Finally, all Singaporeans are able to get cheaper electrical bills!
With the full roll-out of the Open Electricity Market (OEM) in place since 1st May 2019, electricity consumers – who until now bought their electricity from SP Group – now have the liberty to choose who they want to buy electricity from.
There is no reason for Singaporeans not to jump from SP Group to one of the 13 retailers available in the market. Aside from enjoying significant savings on their electricity bills (i.e. between 20% and 30% monthly), the disruption-free process is simple and fast. But the question is, out of all the retailers, which one is the one you should pick?
Step-by-Step Decision Making Process
Disclaimer: Please note that a plan which is suitable for one household or business might not be the best or most cost-effective for another. This is because the amount of electricity consumed and how it is consumed (e.g. patterns, habits, timings) affects the type of plan that one should opt for.
1st Step: Estimate your electricity consumption
By consolidating and reviewing your electricity bills for the recent months, you are able to figure out how much electricity, in kWh, your household or business consumes. Even between households of the same profile (e.g. 4-room vs 4-room), this figure will differ due to the appliances used, frequency and usage and other relevant indicators.
2nd Step: Settling on a plan
As per Energy Market Authority’s guidelines, retailers mainly provide two kinds of standard plan: Fixed Price Plan and Discount-off-the-Regulated-Tariff Plan.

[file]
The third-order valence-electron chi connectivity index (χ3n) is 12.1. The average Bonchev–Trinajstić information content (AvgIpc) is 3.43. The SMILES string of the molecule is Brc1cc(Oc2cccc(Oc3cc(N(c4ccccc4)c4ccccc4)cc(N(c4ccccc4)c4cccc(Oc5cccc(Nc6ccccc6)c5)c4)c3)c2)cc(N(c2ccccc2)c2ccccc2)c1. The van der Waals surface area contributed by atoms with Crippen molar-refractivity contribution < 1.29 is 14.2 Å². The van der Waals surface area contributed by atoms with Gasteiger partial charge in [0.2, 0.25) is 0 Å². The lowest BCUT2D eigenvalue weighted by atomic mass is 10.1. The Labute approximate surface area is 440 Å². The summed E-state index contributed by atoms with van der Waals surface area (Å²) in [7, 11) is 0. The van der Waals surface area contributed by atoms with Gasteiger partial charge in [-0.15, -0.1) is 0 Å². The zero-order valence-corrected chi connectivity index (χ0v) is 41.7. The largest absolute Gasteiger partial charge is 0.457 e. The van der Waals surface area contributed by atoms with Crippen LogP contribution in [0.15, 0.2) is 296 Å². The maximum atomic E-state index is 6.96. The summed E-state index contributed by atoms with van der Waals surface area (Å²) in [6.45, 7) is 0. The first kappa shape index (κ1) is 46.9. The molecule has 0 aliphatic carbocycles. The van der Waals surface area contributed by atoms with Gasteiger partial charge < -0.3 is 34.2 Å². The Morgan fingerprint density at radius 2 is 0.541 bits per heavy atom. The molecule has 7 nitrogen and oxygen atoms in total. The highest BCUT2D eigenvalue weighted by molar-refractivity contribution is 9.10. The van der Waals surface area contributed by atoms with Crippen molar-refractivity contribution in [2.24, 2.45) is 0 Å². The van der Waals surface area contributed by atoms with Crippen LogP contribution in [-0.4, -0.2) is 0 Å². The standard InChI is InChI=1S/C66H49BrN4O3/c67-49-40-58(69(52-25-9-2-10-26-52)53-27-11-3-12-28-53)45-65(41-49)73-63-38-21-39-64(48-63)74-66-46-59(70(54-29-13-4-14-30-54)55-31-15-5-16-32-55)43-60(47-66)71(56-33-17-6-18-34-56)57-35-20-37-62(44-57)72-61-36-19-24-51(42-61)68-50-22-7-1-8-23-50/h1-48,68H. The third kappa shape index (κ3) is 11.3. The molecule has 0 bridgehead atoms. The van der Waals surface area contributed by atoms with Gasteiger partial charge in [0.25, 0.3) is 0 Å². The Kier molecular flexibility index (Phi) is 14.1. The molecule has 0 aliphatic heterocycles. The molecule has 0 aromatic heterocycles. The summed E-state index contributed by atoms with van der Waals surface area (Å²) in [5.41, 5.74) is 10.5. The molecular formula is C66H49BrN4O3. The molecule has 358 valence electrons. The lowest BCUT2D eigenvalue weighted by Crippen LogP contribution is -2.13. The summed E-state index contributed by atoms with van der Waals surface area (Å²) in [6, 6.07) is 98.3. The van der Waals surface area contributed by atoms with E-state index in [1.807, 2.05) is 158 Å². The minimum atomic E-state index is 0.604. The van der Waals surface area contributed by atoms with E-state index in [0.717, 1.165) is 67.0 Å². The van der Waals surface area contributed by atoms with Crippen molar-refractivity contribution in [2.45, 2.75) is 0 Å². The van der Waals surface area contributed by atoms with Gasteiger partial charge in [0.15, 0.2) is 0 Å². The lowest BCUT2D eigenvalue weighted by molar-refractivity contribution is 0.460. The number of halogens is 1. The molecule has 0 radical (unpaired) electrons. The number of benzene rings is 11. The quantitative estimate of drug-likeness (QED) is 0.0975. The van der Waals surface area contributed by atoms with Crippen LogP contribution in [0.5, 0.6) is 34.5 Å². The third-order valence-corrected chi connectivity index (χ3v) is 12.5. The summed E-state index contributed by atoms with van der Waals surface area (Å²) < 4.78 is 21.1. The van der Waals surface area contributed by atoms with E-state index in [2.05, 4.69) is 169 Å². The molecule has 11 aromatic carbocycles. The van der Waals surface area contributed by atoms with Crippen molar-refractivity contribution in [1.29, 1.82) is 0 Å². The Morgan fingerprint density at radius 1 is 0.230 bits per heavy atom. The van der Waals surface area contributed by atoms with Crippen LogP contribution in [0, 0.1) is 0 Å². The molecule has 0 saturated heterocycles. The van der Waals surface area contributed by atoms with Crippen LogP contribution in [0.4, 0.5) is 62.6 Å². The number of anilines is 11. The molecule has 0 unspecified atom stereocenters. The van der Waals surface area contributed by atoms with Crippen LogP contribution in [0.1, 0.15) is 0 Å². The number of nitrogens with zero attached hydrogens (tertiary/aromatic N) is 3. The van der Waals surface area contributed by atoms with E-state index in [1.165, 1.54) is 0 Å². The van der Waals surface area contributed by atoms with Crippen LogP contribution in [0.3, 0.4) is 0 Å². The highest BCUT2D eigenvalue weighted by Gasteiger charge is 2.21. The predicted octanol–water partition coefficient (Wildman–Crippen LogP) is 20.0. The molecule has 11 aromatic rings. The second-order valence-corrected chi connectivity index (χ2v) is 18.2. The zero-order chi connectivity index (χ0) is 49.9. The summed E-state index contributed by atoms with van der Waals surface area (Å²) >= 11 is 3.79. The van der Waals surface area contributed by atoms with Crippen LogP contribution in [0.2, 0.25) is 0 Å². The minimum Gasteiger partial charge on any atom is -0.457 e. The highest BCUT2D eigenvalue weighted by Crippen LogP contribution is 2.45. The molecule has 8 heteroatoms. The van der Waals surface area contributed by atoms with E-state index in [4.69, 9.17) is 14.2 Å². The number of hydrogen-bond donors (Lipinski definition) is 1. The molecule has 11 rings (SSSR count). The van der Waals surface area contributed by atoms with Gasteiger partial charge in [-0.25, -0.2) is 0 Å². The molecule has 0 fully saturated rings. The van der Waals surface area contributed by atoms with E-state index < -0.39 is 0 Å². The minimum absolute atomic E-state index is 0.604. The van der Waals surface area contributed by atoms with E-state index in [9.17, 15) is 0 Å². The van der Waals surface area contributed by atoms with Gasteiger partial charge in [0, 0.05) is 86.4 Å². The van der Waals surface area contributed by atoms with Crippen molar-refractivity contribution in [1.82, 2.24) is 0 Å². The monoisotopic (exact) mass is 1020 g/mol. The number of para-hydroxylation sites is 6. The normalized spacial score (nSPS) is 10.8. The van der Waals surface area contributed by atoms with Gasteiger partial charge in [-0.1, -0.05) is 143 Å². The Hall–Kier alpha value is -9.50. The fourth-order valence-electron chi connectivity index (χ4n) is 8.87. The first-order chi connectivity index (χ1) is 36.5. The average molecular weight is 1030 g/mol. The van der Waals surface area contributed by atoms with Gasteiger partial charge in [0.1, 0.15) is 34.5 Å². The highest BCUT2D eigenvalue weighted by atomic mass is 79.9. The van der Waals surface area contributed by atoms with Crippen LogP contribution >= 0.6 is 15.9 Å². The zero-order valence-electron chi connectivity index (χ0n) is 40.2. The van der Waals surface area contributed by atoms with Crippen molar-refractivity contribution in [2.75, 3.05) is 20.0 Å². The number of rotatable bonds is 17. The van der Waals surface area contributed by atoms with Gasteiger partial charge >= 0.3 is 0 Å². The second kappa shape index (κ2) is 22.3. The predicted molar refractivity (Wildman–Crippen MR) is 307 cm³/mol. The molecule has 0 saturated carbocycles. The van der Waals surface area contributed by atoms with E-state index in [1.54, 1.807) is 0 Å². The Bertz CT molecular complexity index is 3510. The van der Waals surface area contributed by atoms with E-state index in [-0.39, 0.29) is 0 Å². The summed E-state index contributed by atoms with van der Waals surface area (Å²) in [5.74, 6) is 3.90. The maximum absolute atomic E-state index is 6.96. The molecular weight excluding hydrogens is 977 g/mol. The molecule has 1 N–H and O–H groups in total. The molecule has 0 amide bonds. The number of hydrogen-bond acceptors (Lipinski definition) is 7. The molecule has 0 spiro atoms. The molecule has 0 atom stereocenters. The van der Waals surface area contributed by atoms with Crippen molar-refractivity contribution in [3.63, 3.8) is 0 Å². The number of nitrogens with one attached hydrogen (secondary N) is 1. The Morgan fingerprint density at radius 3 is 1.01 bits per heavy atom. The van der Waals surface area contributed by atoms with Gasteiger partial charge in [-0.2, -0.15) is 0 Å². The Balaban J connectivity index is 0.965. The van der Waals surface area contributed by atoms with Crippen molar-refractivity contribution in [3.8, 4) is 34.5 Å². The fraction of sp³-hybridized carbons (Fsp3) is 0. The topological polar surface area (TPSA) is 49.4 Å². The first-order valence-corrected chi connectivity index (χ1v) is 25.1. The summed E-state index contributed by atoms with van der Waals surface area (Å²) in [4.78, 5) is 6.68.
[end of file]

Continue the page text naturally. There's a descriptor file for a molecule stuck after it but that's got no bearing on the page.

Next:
While the former requires consumers to pay a fixed price throughout the contract duration, the latter provides the consumers with a fixed discount on the regulated tariffs prevailing at that point of time.
The deciding factor here is whether you would want a constant predictable electricity bill or one that is always lower than regulated tariffs.
A decrease in electricity tariff will make discount-off-the-regulated-tariff plans cheaper. An increase in electricity tariff will make the fixed price plans the cheapest options.
There are multiple charges that might accumulate and tip over the ideal image you have of a cheaper bill. Transmission Loss Factor charges (TLF), Market Development and Systems Charge (MDSC) and security deposits are examples of this.
The charges are specific to each retailer. For example TLF charges are handed to Pacific Light consumers and a few others, but it is absorbed by others such as Geneco and Tuas Power Supply.
Paper bills is another aspect of these hidden fees. Retailers such Senoko Energy and Sunseap Energy pass this fee of around $1.60 to their consumers; among other retailers who does the same too. While others either absorb, or provide e-bills instead.
4th Step: Other considerations
Discounts! Bonuses! Rebates! Retailers usually have incentives like these to entice consumers to switch. A common incentive that could be seen throughout different providers is a discount based credit card partnerships. An example is a 1% cash rebate for Best Electricity, Ohm Energy, iSwitch, Geneco, Tuas Power Supply and Union Power consumers is provided if they pay their bills using the POSB Everyday Card.
However, do be aware that some of these offers are time-sensitive and might not be sustainable. So a good approach is to calculate your bills without all these offers, to see if the deal provided is still a good one.
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